Everyone knows a layoff is hard on workers who are let go. What’s been overlooked, however, is the toll it takes on the people who conduct the layoff — such as HR managers.
A study out of the University of Puget Sound (summarized in the Journal of Employee Assistance) followed the careers and health of 410 managers who’d been involved in layoffs. The summary: Those managers suffered from higher rates of ulcers, sleep problems and heart problems.
Some other results:
- The younger the manager, the more likely the person was to develop the problems. Researchers believe that younger managers with less experience tend to take layoff responsibilities more to heart and feel more responsible.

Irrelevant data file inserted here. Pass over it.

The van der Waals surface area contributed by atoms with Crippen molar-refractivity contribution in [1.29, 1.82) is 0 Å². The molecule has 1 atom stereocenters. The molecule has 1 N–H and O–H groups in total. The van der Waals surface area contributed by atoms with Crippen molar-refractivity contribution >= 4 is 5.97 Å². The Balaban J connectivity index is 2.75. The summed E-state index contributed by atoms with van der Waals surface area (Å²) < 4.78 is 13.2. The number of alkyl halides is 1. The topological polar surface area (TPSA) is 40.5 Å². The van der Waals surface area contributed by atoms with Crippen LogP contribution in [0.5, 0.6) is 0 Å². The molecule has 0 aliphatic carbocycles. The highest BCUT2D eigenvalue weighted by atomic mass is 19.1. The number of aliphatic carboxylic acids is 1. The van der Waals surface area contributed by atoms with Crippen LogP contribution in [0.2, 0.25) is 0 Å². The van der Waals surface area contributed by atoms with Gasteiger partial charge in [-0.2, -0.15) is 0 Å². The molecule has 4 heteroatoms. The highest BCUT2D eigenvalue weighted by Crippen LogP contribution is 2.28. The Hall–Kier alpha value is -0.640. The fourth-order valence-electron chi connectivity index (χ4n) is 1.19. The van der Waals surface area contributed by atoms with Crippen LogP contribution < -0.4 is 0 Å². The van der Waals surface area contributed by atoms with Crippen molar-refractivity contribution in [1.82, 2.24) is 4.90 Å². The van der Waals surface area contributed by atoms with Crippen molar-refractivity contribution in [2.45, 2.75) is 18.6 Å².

- Problems developed more often among managers who had been with one employer for an extended period. Likely reason: Those managers were more likely to know or be friendly with the people caught in the layoff — increasing the guilt factor among those managers.
- The phenomenon is an extended one. Many of the managers suffered from the problems for as long as six years after conducting the layoff.